How Long Do Wildflowers Bouquets Last

This bouquet of mostly wildflowers has been on my table for two weeks. (Photo by Charlotte Ekker Wiggins)

This bouquet of mostly wildflowers has been on my table for two weeks. (Photo by Charlotte Ekker Wiggins)

“…You’ve inspired me to pick more wildflowers and bring them inside to enjoy. How long do wildflowers last as cut flowers?” - Emily

How Long Do Wildflowers Bouquets Last

Hi Emily,

So glad you are going to enjoy more wildflowers inside, I truly can’t imagine not having fresh flowers around every day.

This is the mostly wildflowers bouquet sitting on my den table, I have had it for about two weeks and have refreshed the water every other day. I also cut off the bottom of the flower stems to ensure they are taking up water.

It is hard to say how long the wildflowers will last because it depends on several factors:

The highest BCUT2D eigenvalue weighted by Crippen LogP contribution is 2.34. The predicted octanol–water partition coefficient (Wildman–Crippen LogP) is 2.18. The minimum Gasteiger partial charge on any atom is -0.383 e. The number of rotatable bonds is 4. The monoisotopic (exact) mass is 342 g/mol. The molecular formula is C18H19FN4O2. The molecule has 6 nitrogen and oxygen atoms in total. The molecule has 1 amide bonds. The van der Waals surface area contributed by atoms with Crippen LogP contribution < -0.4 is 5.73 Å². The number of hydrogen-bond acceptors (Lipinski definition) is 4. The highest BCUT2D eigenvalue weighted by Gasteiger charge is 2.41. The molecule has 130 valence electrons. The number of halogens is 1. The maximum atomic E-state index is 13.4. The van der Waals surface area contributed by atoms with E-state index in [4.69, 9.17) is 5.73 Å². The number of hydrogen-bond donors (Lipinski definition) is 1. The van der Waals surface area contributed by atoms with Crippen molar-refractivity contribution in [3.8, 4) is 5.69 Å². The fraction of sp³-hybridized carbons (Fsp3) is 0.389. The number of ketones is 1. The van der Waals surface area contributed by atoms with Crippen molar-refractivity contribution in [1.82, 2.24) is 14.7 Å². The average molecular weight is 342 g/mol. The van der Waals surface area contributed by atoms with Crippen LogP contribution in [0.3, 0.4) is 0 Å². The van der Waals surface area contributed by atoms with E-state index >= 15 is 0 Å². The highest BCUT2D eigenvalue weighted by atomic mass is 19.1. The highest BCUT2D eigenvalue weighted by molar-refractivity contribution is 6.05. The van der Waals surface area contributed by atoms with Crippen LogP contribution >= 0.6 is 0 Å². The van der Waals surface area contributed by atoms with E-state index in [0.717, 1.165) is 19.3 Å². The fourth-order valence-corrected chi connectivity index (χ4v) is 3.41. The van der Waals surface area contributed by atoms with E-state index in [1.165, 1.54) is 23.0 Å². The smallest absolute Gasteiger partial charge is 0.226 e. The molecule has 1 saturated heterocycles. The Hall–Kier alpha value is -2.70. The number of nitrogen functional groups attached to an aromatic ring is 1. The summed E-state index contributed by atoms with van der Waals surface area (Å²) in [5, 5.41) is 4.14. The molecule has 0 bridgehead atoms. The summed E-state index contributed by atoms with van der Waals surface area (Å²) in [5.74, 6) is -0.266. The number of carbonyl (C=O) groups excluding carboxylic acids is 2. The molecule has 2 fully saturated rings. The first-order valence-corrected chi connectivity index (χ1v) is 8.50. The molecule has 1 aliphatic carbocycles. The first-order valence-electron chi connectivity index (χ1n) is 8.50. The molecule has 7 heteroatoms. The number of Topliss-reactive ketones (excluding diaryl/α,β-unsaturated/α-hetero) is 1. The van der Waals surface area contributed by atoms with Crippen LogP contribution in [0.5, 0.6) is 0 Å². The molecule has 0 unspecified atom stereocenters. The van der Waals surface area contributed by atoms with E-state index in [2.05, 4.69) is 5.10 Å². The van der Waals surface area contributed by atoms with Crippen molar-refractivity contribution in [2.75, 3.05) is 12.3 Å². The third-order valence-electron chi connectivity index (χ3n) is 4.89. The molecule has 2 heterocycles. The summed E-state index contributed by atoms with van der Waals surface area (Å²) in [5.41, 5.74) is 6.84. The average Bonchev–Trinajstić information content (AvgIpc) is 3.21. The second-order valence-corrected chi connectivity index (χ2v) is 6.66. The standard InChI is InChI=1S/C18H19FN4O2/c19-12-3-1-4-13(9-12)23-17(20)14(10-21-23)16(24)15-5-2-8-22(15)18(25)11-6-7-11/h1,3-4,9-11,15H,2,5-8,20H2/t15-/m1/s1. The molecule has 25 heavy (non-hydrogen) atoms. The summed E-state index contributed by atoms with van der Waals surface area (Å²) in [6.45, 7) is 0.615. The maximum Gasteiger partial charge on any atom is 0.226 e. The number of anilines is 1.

1. How early in the blooming process did you pick them. When I cut flowers in bud form or just blooming, they tend to last longer.

  2. Some wildflowers work better as cut flowers than others. The white Beards Tongue is a hardy cut flower while the Ox-Eye Daisies fade much faster.

  3. Some flowers are not easy to mix with others. Daffodils, for example, have a toxin that kills other flowers mixed in with them so they have to be kept in separate water for a couple of days until the toxins drain before mixing.

  4. It’s better to pick the wildflowers early morning so you are getting them when they look the best and heat hasn’t deprived them of water.

    My suggestion is pick wildflowers from your garden and get to know which ones are better cut flowers. For example, although I love self heal, a pretty purple mint that is native to Missouri, it does not make a long lasting cut flower. I still will cut a few and include them in bouquets knowing full well I will need to pull them out after a couple of days.

Can you identify the flowers in this bouquet?

Orange Oriental Lily; Beards Tongue; Ox-eye Daisies; Speedwell and Dame’s Rocket. The Oriental lilies and Speedwell are perennials. The rest are considered Missouri wildflowers.

The Dame’s Rocket is a surprise, they have been blooming since end of March in my garden and these little flower sprigs are the last vestiges of their bloom.

Enjoy, Emily!